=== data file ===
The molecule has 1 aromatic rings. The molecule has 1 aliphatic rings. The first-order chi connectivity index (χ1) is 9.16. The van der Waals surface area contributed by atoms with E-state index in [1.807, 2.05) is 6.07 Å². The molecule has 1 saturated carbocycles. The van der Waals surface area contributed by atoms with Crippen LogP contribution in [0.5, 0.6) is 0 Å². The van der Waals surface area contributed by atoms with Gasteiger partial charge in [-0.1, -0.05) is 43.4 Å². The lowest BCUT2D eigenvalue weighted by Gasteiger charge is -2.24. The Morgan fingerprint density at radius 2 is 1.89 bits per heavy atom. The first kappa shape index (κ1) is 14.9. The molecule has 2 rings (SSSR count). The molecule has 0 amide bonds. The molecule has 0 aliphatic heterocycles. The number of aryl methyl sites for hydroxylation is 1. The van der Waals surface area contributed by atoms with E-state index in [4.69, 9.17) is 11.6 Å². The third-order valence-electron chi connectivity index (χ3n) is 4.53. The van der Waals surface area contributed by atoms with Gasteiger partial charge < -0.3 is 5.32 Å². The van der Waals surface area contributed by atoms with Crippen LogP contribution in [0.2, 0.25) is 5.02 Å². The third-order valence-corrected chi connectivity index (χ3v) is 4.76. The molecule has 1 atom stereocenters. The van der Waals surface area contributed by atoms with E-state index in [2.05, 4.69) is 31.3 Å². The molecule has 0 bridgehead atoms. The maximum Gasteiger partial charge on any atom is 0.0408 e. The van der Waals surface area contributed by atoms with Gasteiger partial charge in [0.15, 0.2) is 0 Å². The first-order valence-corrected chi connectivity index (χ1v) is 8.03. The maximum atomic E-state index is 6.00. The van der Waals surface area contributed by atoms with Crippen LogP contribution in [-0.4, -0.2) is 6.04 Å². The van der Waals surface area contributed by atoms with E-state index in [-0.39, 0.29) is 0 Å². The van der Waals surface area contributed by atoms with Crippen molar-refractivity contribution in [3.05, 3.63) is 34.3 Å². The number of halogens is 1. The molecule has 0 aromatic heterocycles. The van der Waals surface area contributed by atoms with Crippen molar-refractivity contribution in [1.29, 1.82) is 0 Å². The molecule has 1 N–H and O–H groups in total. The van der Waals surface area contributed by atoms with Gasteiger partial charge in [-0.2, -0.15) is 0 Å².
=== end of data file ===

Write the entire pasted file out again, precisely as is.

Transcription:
The molecule has 1 aromatic rings. The molecule has 1 aliphatic rings. The first-order chi connectivity index (χ1) is 9.16. The van der Waals surface area contributed by atoms with E-state index in [1.807, 2.05) is 6.07 Å². The molecule has 1 saturated carbocycles. The van der Waals surface area contributed by atoms with Crippen LogP contribution in [0.5, 0.6) is 0 Å². The van der Waals surface area contributed by atoms with Gasteiger partial charge in [-0.1, -0.05) is 43.4 Å². The lowest BCUT2D eigenvalue weighted by Gasteiger charge is -2.24. The Morgan fingerprint density at radius 2 is 1.89 bits per heavy atom. The first kappa shape index (κ1) is 14.9. The molecule has 2 rings (SSSR count). The molecule has 0 amide bonds. The molecule has 0 aliphatic heterocycles. The number of aryl methyl sites for hydroxylation is 1. The van der Waals surface area contributed by atoms with E-state index in [4.69, 9.17) is 11.6 Å². The third-order valence-electron chi connectivity index (χ3n) is 4.53. The van der Waals surface area contributed by atoms with Gasteiger partial charge < -0.3 is 5.32 Å². The van der Waals surface area contributed by atoms with Crippen LogP contribution in [0.2, 0.25) is 5.02 Å². The third-order valence-corrected chi connectivity index (χ3v) is 4.76. The molecule has 1 atom stereocenters. The van der Waals surface area contributed by atoms with E-state index in [2.05, 4.69) is 31.3 Å². The molecule has 0 bridgehead atoms. The maximum Gasteiger partial charge on any atom is 0.0408 e. The van der Waals surface area contributed by atoms with Gasteiger partial charge in [0.15, 0.2) is 0 Å². The first-order valence-corrected chi connectivity index (χ1v) is 8.03. The maximum atomic E-state index is 6.00. The van der Waals surface area contributed by atoms with Crippen LogP contribution in [-0.4, -0.2) is 6.04 Å². The van der Waals surface area contributed by atoms with E-state index in [-0.39, 0.29) is 0 Å². The van der Waals surface area contributed by atoms with Crippen molar-refractivity contribution in [3.05, 3.63) is 34.3 Å². The number of halogens is 1. The molecule has 0 aromatic heterocycles. The van der Waals surface area contributed by atoms with Crippen molar-refractivity contribution in [1.29, 1.82) is 0 Å². The molecule has 1 N–H and O–H groups in total. The van der Waals surface area contributed by atoms with Gasteiger partial charge in [-0.2, -0.15) is 0 Å².